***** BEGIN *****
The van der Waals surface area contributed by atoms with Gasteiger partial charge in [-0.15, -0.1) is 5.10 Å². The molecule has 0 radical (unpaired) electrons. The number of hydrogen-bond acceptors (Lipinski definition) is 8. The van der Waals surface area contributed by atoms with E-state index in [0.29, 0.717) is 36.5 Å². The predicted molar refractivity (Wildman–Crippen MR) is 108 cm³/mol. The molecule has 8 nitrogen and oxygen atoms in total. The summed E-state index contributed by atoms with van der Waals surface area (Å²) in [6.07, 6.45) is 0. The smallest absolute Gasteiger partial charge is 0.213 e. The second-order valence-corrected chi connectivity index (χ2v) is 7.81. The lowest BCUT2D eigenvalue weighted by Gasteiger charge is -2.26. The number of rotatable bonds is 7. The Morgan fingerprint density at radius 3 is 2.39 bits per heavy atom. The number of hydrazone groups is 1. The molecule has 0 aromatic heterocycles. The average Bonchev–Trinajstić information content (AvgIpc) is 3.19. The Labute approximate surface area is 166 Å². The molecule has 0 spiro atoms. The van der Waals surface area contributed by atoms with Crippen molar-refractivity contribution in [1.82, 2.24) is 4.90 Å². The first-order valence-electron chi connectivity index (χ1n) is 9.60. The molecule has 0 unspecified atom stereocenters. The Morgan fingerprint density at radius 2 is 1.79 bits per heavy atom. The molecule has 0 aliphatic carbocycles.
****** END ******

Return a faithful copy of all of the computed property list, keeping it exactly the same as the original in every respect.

The van der Waals surface area contributed by atoms with Gasteiger partial charge in [-0.15, -0.1) is 5.10 Å². The molecule has 0 radical (unpaired) electrons. The number of hydrogen-bond acceptors (Lipinski definition) is 8. The van der Waals surface area contributed by atoms with E-state index in [0.29, 0.717) is 36.5 Å². The predicted molar refractivity (Wildman–Crippen MR) is 108 cm³/mol. The molecule has 8 nitrogen and oxygen atoms in total. The summed E-state index contributed by atoms with van der Waals surface area (Å²) in [6.07, 6.45) is 0. The smallest absolute Gasteiger partial charge is 0.213 e. The second-order valence-corrected chi connectivity index (χ2v) is 7.81. The lowest BCUT2D eigenvalue weighted by Gasteiger charge is -2.26. The number of rotatable bonds is 7. The Morgan fingerprint density at radius 3 is 2.39 bits per heavy atom. The number of hydrazone groups is 1. The molecule has 0 aromatic heterocycles. The average Bonchev–Trinajstić information content (AvgIpc) is 3.19. The Labute approximate surface area is 166 Å². The molecule has 0 spiro atoms. The van der Waals surface area contributed by atoms with Crippen molar-refractivity contribution in [1.82, 2.24) is 4.90 Å². The first-order valence-electron chi connectivity index (χ1n) is 9.60. The molecule has 0 unspecified atom stereocenters. The Morgan fingerprint density at radius 2 is 1.79 bits per heavy atom. The molecule has 0 aliphatic carbocycles.